Monday, September 8, 2008
I recently had the opportunity to view the instructional DVD Sound for Film and Television by Barry Green, Art Jimmerson and Matt Gettemeier. The DVD came with good reviews from colleagues and rave reviews on some forums, and particularly at DVXuser, where the makers of the DVD are frequent posters and/or moderators.
This could be interpreted as a negative in the sense that there may be a bias at that particular forum. However, I will state that having anyone with notable expertise posting on community forums with any regularity is an overwhelming positive for the filmmaking community and especially for those trying to learn their craft. On many occasions, I have come across helpful Q&A sessions in the forums with the answers provided by Barry Green or his colleagues.
That said, when looking at the utility of this DVD, I would have to look at the characteristics of the viewer, their needs, and their level of expertise with respect to sound design and boom technique, etc.
First off, this DVD is very well put-together. Barry Green and company do an excellent job of keeping things moving along and making the subject matter interesting with colorful and creative examples. Not too often will an educational DVD put this kind of thought toward keeping you entertained, and it works well for subject matter that would be considered dry by many. The producers go above and beyond by writing and filming scenes that illustrate their principles in quirky and humorous ways, and it is a credit to their effort that viewers will not have a difficult time getting through this DVD.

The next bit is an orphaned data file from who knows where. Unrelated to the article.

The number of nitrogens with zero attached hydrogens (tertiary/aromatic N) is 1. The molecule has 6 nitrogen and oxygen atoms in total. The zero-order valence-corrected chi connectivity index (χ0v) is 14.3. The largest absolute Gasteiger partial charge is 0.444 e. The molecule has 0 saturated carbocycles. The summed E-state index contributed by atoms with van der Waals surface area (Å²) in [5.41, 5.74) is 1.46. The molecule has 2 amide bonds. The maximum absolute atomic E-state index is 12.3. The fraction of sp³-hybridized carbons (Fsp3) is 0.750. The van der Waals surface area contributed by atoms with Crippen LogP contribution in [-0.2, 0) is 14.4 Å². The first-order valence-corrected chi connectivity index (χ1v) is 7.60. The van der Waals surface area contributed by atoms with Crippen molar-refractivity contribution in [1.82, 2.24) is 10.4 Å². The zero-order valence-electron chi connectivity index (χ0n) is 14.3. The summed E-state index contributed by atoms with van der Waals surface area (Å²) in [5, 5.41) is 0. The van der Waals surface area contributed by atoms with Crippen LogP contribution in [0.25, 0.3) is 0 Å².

While I found the DVD extremely entertaining for its genre, I believe that it is ideally suited for the following user: An aspiring filmmaker or film school graduate who has had little experience or training in proper sound design and recording.
This does not mean that other users won't benefit from the DVD. Even a seasoned professional will probably find it to be a relatively enjoyable couple of hours that reinforces some of their basic and intermediate knowledge. But who really needs this DVD is the director or producer who considers sound to be an annoying hurdle and necessary evil. The director who would prefer to ignore sound altogether if he or she could. The director who still records scenes using the camera's on-board microphone or who doesn't care if his boom operator has the boom mic pointed horizontally from a distance at the talent.
Green, Jimmerson and Gettemeier do a good job of driving home the basics and how to avoid beginner pitfalls that leave many first and second films irredeemable due to fatally flawed audio. They provide some basic rules to follow and while they may seem really basic, many people aren't following them (and many of these people should know better).
I see it regularly when I work, especially when I am around indie productions. Barry Green and company do an excellent job of really hammering in the principles of "Sound 101" and if you aren't already sure whether you know and follow these basic principles in your filmmaking, then you are likely to benefit from their tutelage.
As a minor note, a few of their references to microphone brands may be slightly dated, as models and relative prices change. The Oktava MK012, for example, has gone up significantly in relative price to the other models as North American currencies have slumped in comparison to those enjoyed by the Russian manufacturer. But such details will not detract from the universality of the principles in the DVD.
For your convenience, here are the IMDB profiles / resumes of BARRY GREEN and MATT GETTEMEIER.
If you want to learn more about the DVD, you can also take a look at its profile on Amazon.